We are in Domaine Neferis, one of Tunisia's most famous wineries. This 460 hectare vineyard is located in a green and prosperous area of the country where agriculture is the main industry. Making the perfect wine is an arduous process at the best of times. It demands a lot of sun, good soil, water and cold temperatures. But how do you install an environmentally friendly and sustainable cooling system in a country so warm?
© Fotolia, 2012
Enter the MEDiterranean food and agro industry applications of Solar COoling technologies - or MEDISCO as it is known. This European Commission funded initiative has developed and tested a refrigeration system driven by solar energy for the food and agro industry in the Mediterranean region. The three and a half year project that began in October 2006 took advantage of the local conditions in Tunisia and elsewhere and provides real results which are both economically and socially sustainable.
The only effective way of ensuring a more environmentally friendly energy supply is by using renewable energy. By going renewable, we will also be able to diversify our energy sources and reduce the dependence on gas, coal and oil. "We all get heat from sun. We feel it on our bodies when it's warm," says Prof. Mario Motta, MEDISCO's Project Coordinator. 'We also derive electricity from solar energy but who ever heard of getting cold from sun? That's what MEDISCO is about. It turns heat into cold. In a way, it's magic." Yet, to really understand the magician's trick, one has to look closely at how MEDISCO actually works.
The process involves single axis tracking concentrating collectors that essentially orient panels towards the sunlight. These collectors are capable of producing heat at about 200°C which in turn drives an absorption-refrigeration machine. This machine cools a water-glycol mixture up to negative temperatures of about -10°C.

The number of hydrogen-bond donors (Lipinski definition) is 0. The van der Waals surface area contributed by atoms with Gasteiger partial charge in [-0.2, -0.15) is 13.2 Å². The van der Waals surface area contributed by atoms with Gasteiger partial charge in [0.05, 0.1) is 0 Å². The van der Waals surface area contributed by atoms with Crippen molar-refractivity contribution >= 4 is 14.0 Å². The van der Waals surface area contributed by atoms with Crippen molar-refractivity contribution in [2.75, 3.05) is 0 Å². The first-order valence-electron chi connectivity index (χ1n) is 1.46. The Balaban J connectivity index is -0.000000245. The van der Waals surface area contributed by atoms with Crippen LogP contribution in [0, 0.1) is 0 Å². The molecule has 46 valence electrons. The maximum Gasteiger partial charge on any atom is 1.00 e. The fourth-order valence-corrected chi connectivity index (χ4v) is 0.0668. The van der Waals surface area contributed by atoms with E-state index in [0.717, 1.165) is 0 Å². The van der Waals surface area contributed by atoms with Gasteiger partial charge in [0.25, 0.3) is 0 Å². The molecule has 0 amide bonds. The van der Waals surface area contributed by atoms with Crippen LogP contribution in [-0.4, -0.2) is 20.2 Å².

"By using heat instead of electricity, the wine is kept at the correct temperature required during its production process. This temperature varies depending on the wine typology and time required," says Prof. Motta.
MEDISCO is also proving its worth in tests at a dairy factory in Marrakech, Morocco. Hot weather there has often caused large quantities of fresh milk to go off meaning it cannot be sold to the public. Rural areas in the country where there are simply not enough energy resources available to run cooling equipment have also been affected by the high temperatures.
The countries involved in MEDISCO are Germany, Italy, France, Tunisia, Egypt, Morocco and Spain. And with an investment of €1.4 million, the European Union has high hopes for the project's future application.
"MEDISCO is totally relevant – we have proven that a new solar cooling concept works. The concept definitely has a future in hot and arid regions." says the Professor.
Indeed, experts echo the sentiment saying that the refrigeration system developed and tested by MEDISCO could really help the Mediterranean and indeed other areas with no conventional means of refrigeration due to a lack of water and non-existent or unreliable energy sources.